Southern California residents are trying to swat away a pesky problem.
In the past few weeks, swarms of gnats and other tiny insects have been bugging people everywhere — from backyards to bedrooms and at morning and night.
Riverside resident Bonnie Walker said she can’t escape the nuisance whether she’s working in her garden, relaxing on the front porch or watching TV.
“They’re inside, they’re outside, they’re everywhere,” said Walker, who lives near Riverside City College. “I can’t get away from them.”
The invaders may be annoying, but officials say most — other than mosquitoes — are harmless. Heavy winter rains followed by warm spring weather created the perfect conditions for gnats, midges and non-biting insects that look like mosquitoes to thrive, said Levy Sun, spokesman for the Greater Los Angeles County Vector Control District.
Until the recent cooling trend, the agency was getting about two dozen calls a day from frantic residents worried that “these swarms of giant mosquitoes and insects are attacking them and taking over the land,” Sun said. “Mosquitoes don’t swarm and they are not giant in any regard, at least not the local ones.”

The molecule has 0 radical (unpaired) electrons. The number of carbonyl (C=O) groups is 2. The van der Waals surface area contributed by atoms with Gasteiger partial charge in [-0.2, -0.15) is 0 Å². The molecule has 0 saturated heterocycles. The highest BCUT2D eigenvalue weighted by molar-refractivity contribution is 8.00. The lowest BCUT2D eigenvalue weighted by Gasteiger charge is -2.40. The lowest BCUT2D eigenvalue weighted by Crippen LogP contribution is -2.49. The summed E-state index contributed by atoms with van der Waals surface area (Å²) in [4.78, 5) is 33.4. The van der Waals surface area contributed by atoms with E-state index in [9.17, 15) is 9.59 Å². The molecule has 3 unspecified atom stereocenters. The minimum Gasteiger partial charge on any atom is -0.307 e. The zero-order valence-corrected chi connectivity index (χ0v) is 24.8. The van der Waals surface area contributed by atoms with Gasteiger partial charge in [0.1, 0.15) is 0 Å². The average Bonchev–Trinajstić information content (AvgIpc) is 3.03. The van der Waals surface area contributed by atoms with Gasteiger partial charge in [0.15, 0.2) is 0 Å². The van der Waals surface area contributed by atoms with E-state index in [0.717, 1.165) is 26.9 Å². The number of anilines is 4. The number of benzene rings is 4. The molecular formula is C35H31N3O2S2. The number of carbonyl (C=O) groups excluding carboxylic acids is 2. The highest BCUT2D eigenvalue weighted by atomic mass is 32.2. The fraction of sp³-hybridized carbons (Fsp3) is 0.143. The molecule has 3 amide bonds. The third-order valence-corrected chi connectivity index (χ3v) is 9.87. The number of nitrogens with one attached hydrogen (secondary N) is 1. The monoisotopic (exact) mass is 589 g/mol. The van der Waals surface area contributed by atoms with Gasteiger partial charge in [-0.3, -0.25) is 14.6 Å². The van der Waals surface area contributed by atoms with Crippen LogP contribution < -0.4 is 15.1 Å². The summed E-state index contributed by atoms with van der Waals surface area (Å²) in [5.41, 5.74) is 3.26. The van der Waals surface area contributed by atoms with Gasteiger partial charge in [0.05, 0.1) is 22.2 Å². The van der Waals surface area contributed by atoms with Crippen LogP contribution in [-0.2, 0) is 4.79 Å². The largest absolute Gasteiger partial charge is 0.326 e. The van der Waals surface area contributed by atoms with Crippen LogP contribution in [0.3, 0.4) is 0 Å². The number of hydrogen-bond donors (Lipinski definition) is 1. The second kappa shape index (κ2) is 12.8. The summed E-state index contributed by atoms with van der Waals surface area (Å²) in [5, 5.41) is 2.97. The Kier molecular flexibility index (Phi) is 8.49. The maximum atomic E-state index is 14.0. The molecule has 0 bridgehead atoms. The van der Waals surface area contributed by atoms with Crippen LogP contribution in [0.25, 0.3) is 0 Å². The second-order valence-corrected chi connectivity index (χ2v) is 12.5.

In many cases, what people think are mosquitoes are the much larger crane flies — harmless golden or brownish flying insects often seen flitting around porch lights, said Brian Reisinger, community outreach coordinator for the West Valley Mosquito and Vector Control District, which serves about 630,000 residents in Chino, Chino Hills, Ontario, Montclair, Rancho Cucamonga and Upland.
“The rule of thumb is if it’s larger than a quarter, it’s most likely harmless and won’t bite,” Sun said. “If it’s smaller than a quarter and it’s biting, it’s most likely a mosquito.”
Sometimes called daddy long legs or mosquito hawks, crane flies don’t eat as adults. They have weak mouths and their main job is to mate and lay eggs in moist soil. Most live only a few days.
When people mow, trim bushes, or water their lawn or…